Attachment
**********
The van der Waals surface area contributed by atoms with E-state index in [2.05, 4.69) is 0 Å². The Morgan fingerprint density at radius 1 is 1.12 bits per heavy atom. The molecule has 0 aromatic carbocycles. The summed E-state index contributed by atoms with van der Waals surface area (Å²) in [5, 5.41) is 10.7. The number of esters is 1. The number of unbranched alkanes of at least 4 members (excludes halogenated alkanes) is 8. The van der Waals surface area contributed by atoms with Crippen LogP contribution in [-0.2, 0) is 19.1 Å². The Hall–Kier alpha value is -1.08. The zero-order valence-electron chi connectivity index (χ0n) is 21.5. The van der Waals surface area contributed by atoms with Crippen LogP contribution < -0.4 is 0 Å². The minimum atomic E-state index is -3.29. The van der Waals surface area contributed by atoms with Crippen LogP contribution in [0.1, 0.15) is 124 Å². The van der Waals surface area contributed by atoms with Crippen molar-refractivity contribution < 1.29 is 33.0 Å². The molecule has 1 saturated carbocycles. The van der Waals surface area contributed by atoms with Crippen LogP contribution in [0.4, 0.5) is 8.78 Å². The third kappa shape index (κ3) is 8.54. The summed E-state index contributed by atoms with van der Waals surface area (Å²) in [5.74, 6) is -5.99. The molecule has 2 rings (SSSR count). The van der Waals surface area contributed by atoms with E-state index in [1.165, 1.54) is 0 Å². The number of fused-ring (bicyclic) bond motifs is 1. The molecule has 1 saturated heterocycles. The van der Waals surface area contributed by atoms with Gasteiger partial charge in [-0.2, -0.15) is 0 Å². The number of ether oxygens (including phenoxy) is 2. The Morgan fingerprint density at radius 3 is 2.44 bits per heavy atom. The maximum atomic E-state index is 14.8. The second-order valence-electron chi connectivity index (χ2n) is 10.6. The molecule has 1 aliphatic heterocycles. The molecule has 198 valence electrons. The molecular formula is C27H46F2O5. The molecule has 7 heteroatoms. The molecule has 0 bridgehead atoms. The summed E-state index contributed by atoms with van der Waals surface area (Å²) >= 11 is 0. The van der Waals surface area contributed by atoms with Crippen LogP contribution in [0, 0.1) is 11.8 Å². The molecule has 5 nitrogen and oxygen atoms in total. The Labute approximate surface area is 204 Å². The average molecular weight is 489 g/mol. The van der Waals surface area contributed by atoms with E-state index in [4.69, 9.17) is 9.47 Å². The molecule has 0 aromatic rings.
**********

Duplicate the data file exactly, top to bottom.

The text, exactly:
The van der Waals surface area contributed by atoms with E-state index in [2.05, 4.69) is 0 Å². The Morgan fingerprint density at radius 1 is 1.12 bits per heavy atom. The molecule has 0 aromatic carbocycles. The summed E-state index contributed by atoms with van der Waals surface area (Å²) in [5, 5.41) is 10.7. The number of esters is 1. The number of unbranched alkanes of at least 4 members (excludes halogenated alkanes) is 8. The van der Waals surface area contributed by atoms with Crippen LogP contribution in [-0.2, 0) is 19.1 Å². The Hall–Kier alpha value is -1.08. The zero-order valence-electron chi connectivity index (χ0n) is 21.5. The van der Waals surface area contributed by atoms with Crippen LogP contribution < -0.4 is 0 Å². The minimum atomic E-state index is -3.29. The van der Waals surface area contributed by atoms with Crippen LogP contribution in [0.1, 0.15) is 124 Å². The van der Waals surface area contributed by atoms with Crippen molar-refractivity contribution < 1.29 is 33.0 Å². The molecule has 1 saturated carbocycles. The van der Waals surface area contributed by atoms with Crippen LogP contribution in [0.4, 0.5) is 8.78 Å². The third kappa shape index (κ3) is 8.54. The summed E-state index contributed by atoms with van der Waals surface area (Å²) in [5.74, 6) is -5.99. The molecule has 2 rings (SSSR count). The van der Waals surface area contributed by atoms with E-state index in [1.165, 1.54) is 0 Å². The number of fused-ring (bicyclic) bond motifs is 1. The molecule has 1 saturated heterocycles. The van der Waals surface area contributed by atoms with Gasteiger partial charge in [-0.2, -0.15) is 0 Å². The number of ether oxygens (including phenoxy) is 2. The Morgan fingerprint density at radius 3 is 2.44 bits per heavy atom. The maximum atomic E-state index is 14.8. The second-order valence-electron chi connectivity index (χ2n) is 10.6. The molecule has 1 aliphatic heterocycles. The molecule has 198 valence electrons. The molecular formula is C27H46F2O5. The molecule has 7 heteroatoms. The molecule has 0 bridgehead atoms. The summed E-state index contributed by atoms with van der Waals surface area (Å²) >= 11 is 0. The van der Waals surface area contributed by atoms with Crippen LogP contribution in [0, 0.1) is 11.8 Å². The molecule has 5 nitrogen and oxygen atoms in total. The Labute approximate surface area is 204 Å². The average molecular weight is 489 g/mol. The van der Waals surface area contributed by atoms with E-state index in [4.69, 9.17) is 9.47 Å². The molecule has 0 aromatic rings.